25 000,00

Dong Son culture, 1st – 2nd century A.D.
H. 11.5 cm or 4 ¾ in

Detailed file



This represents a man sitting in a sort of chair with feet made of or wrapped in rope and the seat between two posts. The ring over his head was meant for hanging the object, either for use as a weight for scales or simply as a pendant. His hair is in long braids wound like snail shells.  It’s interesting to note that, in spite of the natural corrosion that accumulated over the years, those braids are still clearly visible.

The man is naked except for a loincloth, and his body is decorated with spirals characteristic of Dongson culture – Banchiang or Battambang style for the city in Cambodia near the great Tonlé Sap Lake.  His shoulders, chest and legs are decorated. He’s holding a wind instrument called a khen.  It is made up of sort of woven pouch from which run several bamboo pipes.  The instrument is actually a type of mouth organ found throughout Southeast Asia in the Bronze Age, in the Dongson and Dian cultures.

The very fine impression of the woven seat of the chair leads us to conclude that this bronze was cast using the lost-wax technique. The musician is covered by a thin green patina.  Slight crazing on the arms and legs indicates the presence of iron in the alloy.  X-ray analysis confirmed its excellent conservation, as both texture and density are uniform with no trace of breakage or restoration.

The shape of the musician’s head doesn’t resemble that of Dongson human figures.  Likewise, his hairdo and sturdy build are more similar to those of central or southern Indochina, regions with close relations to Dongson and Banchiang cultures.  It could be of pre-Funan culture dating from the 1st or 2nd century. Excavations in the Lang Vac cemetery in Vietnam and Ban Chiang in Thailand, as well as Charles Higham’s recent digs along the Mun River in northern Thailand, have unearthed numerous objects decorated with spirals.  This would suggest a broader context for that culture to which these human figures might belong.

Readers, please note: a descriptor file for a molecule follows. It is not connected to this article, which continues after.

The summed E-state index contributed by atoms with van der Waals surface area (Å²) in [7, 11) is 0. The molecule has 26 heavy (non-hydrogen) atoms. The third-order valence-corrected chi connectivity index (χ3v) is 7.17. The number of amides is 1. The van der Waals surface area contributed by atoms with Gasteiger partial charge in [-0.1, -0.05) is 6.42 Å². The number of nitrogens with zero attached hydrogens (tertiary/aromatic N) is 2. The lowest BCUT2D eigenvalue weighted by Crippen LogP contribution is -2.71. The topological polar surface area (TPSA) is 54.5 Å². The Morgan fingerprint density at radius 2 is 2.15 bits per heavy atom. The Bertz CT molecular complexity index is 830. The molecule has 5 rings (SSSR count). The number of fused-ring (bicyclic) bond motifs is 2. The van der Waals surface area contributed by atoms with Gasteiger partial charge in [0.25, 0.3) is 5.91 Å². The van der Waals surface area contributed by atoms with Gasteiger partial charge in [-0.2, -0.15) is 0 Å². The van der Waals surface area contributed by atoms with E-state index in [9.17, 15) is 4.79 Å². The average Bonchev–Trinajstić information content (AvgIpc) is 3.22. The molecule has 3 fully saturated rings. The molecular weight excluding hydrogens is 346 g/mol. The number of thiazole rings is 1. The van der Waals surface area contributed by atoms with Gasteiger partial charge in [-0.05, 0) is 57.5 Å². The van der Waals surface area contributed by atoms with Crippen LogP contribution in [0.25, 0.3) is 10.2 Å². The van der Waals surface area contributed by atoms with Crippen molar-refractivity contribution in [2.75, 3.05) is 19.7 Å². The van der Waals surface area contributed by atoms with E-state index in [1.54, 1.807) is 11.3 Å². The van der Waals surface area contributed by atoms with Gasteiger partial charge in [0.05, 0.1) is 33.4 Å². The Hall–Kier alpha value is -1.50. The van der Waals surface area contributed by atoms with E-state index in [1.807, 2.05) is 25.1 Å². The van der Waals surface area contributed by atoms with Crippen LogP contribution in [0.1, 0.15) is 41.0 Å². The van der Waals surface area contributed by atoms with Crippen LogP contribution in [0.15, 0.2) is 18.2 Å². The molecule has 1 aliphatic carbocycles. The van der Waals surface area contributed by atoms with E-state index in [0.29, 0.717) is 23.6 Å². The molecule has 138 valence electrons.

There are comparable pieces in several private collections.  The first object of this sort was found in Laos by Mrs. Madeleine Colani, a French archeologist from the French School of the Far East in Hanoi (EFAO).  It was made of bronze and represented a young man standing.  That piece may be in the reserves of the National Museum of Vietnamese History in Hanoi.  A plaster copy was made by Swedish archeologist Johan Anderssen during his stay in Hanoi in 1937.  The copy is kept in the reserves of the Museum of Far Eastern Arts (MAEE) in Stockholm. It should also be mentioned that an extremely similar piece, minus the musical instrument, is in the collection of Dr. Kurt Sandmair in Munich, and was on display until recently at the Museum of Asian Arts in Berlin.  This piece was shown in Martin Doustar’s publication “Art of the Bronze Age in Southeast Asia” in 2013.


Provenance: Private collection, Belgium.

Art Loss Register Certificate, ref. S00097034

  • Monique Crick, Art ancien du Viêt Nam, Bronzes et céramiques, 5 Continents (Ed), Collections Baur, Musée des Arts d’Extrême-Orient, Genève, 2008.
  • Nancy Tingley, Arts of Ancient Vietnam, From River Plain to Open Sea, Asia Society, The Museum of Fine Arts, Houston.
  • Charles Higham, The Bronze Age of Southeast Asia, Cambridge University Press, 1996.